Melinda3, January 2, 2012 (view all comments by Melinda3)
Loved it! Beautifully written, the author describes Evie's thoughts and feelings with such truth! I couldn't resist writing down several passages from this novel in a notebook so that I can make sure I'll be able to find them again. Really beautiful.
Amber Perry, January 1, 2012 (view all comments by Amber Perry)
I loved this book! I can't say enough about it. The novel spans about five years as the main character comes to terms with her place in America as a woman and an artist. The prose is so poetic that most of my copy is underlined. Enjoy.
mclarenster, July 16, 2010 (view all comments by mclarenster)
I was afraid this would be another of those over-hyped works of fiction, but Anthropology of an American Girl really walks the talk. The parsing of gender politics--both inter- and intra-sex--is spot-on. I can feel the oppression of the late 70s/early 80s and the reverberations of the sexual revolution all over the pages at the beginning of the book, as the main character gets punted around by expectations yet tries to hold her own. The prose is worth taking in, over and above the story.
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"Publishers Weekly Review"
by Publishers Weekly,
"If publishers could figure out a way to turn crack into a book, it'd read a lot like this. Originally a self-published cult hit in 2003 (since reedited), Hamann's debut traces the sensual, passionate, and lonely interior of a young woman artist growing up in windswept East Hampton at the end of the 1970s. The book begins as a two-pronged tragedy befalls 17-year-old narrator Eveline: her best friend's mother (more maternal than her own) dies, and Eveline is raped by two high school students. Her brutalized interior, exquisitely rendered by Hamann, leads Eveline to a series of self-realizations that bears obvious comparison to that iconic nonconformist Holden Caulfield. The difference, though, is Eveline's femininity threatens to subsume her fragility. Over the course of the book, she falls deeply in love with a stormy figure who helps bring her to disturbing conclusions. Eveline — bent on self-destruction but capable of deep passion, stifled by circumstance but constantly blossoming — is a marvelously complex and tragic figure of disconnection, startlingly real and exposed at all times." Publishers Weekly (Starred Review) (Copyright Reed Business Information, Inc.)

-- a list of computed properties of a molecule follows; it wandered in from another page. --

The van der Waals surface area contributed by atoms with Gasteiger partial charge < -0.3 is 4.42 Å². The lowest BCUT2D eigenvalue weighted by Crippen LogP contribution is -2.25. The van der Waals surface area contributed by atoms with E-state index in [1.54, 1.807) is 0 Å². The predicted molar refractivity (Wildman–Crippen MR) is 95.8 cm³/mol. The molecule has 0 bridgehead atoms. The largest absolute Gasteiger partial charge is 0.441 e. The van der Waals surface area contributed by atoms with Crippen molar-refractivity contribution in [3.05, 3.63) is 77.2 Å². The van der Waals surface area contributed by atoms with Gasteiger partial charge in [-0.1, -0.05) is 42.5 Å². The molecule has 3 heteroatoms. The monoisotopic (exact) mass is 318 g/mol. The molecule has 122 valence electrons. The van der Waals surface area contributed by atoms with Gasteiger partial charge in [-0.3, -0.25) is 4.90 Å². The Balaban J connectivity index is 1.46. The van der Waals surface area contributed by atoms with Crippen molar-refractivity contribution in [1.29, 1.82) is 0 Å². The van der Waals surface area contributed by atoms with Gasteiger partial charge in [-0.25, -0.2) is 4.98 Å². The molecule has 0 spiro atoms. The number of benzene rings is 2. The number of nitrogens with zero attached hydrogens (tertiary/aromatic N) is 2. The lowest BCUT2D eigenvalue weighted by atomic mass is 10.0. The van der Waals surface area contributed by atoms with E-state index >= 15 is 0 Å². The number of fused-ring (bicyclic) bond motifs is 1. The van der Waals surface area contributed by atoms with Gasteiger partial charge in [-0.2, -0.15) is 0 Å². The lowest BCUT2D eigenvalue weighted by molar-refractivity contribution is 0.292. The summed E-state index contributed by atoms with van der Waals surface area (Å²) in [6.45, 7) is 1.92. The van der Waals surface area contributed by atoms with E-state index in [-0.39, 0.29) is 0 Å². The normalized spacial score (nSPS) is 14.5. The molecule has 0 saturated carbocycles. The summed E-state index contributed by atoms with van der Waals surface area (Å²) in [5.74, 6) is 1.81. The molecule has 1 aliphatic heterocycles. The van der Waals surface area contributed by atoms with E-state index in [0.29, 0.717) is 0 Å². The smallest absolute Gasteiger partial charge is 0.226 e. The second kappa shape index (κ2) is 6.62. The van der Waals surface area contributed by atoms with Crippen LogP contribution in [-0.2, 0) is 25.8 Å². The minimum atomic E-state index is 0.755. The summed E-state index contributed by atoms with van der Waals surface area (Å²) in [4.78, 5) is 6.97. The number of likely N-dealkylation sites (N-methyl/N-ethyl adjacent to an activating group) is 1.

by Kirkus Reviews (starred review),
"Closely observed, Holden Caulfield-ish story of teendom in Manhattan and its purlieus in the age of Me....The details are exactly right....Intelligent and without a false note — a memorable work."
by Ms. Magazine,
"A cinematic and emotionally ripe debut novel...in gorgeous language and with brilliant observation."
by Columbia Spectator,
"What Catcher in the Rye did for high school youths troubled by the onslaught of adulthood, Anthropology of an American Girl does for college women struggling to reconcile their dreams with reality....[A] modern Jane Eyre — a stunning novel to be read and re-read."
"Though ultimately more soap opera than literary anthropology, Hamann's novel is not without its interests, among them the verisimilitude of its setting and several extremely well realized male characters."
by The Providence Journal,
"[A]n extraordinary debut....[I]t rivets through a rawness of complex emotion. Hamann's particular gift is her language, syntax-laden with metaphor and analogy which fly effortlessly from Evie's philosophical, sensual way of seeing. Gorgeous detail and nuanced thought...an insightful, page-turning read."
A stunning debut about a young girl's coming of age and finding love, set in East Hampton and Manhattan in the late 1970s and early 1980s.
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